Neuronal activity has a significant impact on the development and function of astrocytes. Astrocytes are a type of glial cell in the brain that works closely with neurons to support their development, function, and survival. Neuronal activity has been shown in studies to regulate astrocyte proliferation, differentiation, and morphology. For example, neural activity patterns influence astrocyte proliferation and differentiation during development. Neurons produce factors that promote astrocyte differentiation, and astrocytes, in turn, help neurons survive and function.
According to the researchers, neuronal activity is both necessary and sufficient for astrocytes to develop their complex shape, and disrupting this developmental process disrupts brain function.
Baylor College of Medicine researchers have uncovered the processes that give astrocytes, the most abundant glial cell in the brain, their distinctive bushy shape, which is critical for brain function. They report in Nature that neuronal activity is both required and sufficient for astrocytes to develop their complex shape, and that disrupting this developmental process results in disrupted brain function.
This finding was surprising and very interesting. Neurotransmitters, such as GABA, are known to signal between neurons at synapses, but we discovered that neurotransmitters also signal astrocytes, influencing their development by triggering changes in their structure.Dr. Benjamin Deneen
“Astrocytes play a variety of important roles in brain function,” said first author Yi-Ting Cheng, a graduate student in Dr. Benjamin Deneen’s lab at Baylor. “For example, they promote the activity of other essential brain cells, neurons; they participate in the formation and function of synapses, or neuron-to-neuron connections; they release neurotransmitters, chemicals that mediate neuronal communication; and they form the blood-brain barrier.”
The bushy shape of astrocytes in the adult brain is fundamentally linked to effective brain function. The branched-out astrocyte structure interacts with neurons and controls synaptic activity. “If astrocytes lose their structure, then synapses do not behave properly and brain function goes awry,” said Deneen, professor and Dr. Russell J. and Marian K. Blattner Chair in the Department of Neurosurgery and director of the Center for Cancer Neuroscience at Baylor. He also is the corresponding author of the work.
“Figuring out how astrocytes acquire their complex, bushy structure is essential to understanding how the brain develops and functions and may bring new insight into how neurodevelopmental conditions emerge. In this study, we investigated the cells and processes that direct the development of astrocyte structure.”
Neurons lead the way
When astrocytes develop, neurons are already present and active, so do neurons influence how astrocytes acquire their complex shape?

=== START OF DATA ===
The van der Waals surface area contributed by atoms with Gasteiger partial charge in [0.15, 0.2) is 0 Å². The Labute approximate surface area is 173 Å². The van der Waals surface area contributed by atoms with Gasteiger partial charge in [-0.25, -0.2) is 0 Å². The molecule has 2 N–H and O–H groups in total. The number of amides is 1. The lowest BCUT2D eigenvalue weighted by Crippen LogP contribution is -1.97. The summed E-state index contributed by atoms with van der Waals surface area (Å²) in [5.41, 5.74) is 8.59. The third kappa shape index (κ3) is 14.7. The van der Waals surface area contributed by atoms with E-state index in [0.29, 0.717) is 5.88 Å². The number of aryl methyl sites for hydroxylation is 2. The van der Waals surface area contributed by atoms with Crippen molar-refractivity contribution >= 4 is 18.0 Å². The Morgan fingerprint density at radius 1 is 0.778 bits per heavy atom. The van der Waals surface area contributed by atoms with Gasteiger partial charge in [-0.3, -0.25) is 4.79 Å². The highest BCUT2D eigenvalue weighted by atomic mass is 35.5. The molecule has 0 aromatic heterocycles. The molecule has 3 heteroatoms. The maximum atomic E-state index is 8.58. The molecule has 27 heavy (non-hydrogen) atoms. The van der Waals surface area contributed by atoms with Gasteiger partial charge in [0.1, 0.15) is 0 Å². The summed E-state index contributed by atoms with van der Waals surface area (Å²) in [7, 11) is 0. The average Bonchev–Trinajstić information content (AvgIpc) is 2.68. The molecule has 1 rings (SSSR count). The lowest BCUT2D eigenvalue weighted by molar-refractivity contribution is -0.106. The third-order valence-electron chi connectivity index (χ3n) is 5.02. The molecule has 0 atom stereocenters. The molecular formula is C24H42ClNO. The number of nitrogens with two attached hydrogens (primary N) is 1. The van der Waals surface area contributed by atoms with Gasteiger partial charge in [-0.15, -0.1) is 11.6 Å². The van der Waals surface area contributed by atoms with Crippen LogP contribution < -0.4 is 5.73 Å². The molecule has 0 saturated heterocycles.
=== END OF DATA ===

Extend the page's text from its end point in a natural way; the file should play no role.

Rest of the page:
“We artificially activated or silenced neurons and determined whether this would speed up or slow down astrocyte maturation,” Cheng said. “We found that neuronal activity is both necessary and sufficient to drive full astrocyte maturation into a bushy-shaped cell.”
So, how do astrocytes receive the signals that guide them down the correct maturation path? The team discovered that neurons produce a neurotransmitter called GABA, which binds to astrocytes via a molecule on their surface known as the GABAB receptor. “We activated neurons by knocking out the GABAB receptor in astrocytes.” The neurons did not promote the development of a typical astrocyte shape in this situation, lending credence to the idea that neurons communicate with astrocytes via the GABAB receptor to promote their maturation.”
“This finding was surprising and very interesting,” Deneen said. “Neurotransmitters, such as GABA, are known to signal between neurons at synapses, but we discovered that neurotransmitters also signal astrocytes, influencing their development by triggering changes in their structure.”
Other experiments added to the puzzle of how neurons cause astrocytes to develop their bushy shape. “GABA is produced by neurons and binds to astrocytes via the GABAB receptor.” As a result, a series of events occur, including the activation of another receptor called Ednrb, which drives pathways that remodel cellular architecture inside the cells associated with cell shape,” Cheng explained.
Another mystery concerning astrocyte development was also investigated by the researchers. They discovered that the expression of GABAB receptor in astrocytes is not regulated in the same way in different brain regions. “This outcome was completely unexpected,” Deneen said. “The GABAB receptor is universally required for astrocytes to develop their bushy shape in all brain regions.” “How is it regulated differently in different areas of the brain?”
The researchers discovered that this regional regulation is conferred by two proteins, LHX2 in the brain cortex and NPAS3 in the olfactory bulb, via region-specific interactions with proteins SOX9 and NFIA, which are present in all astrocytes and regulate GABAB receptor expression.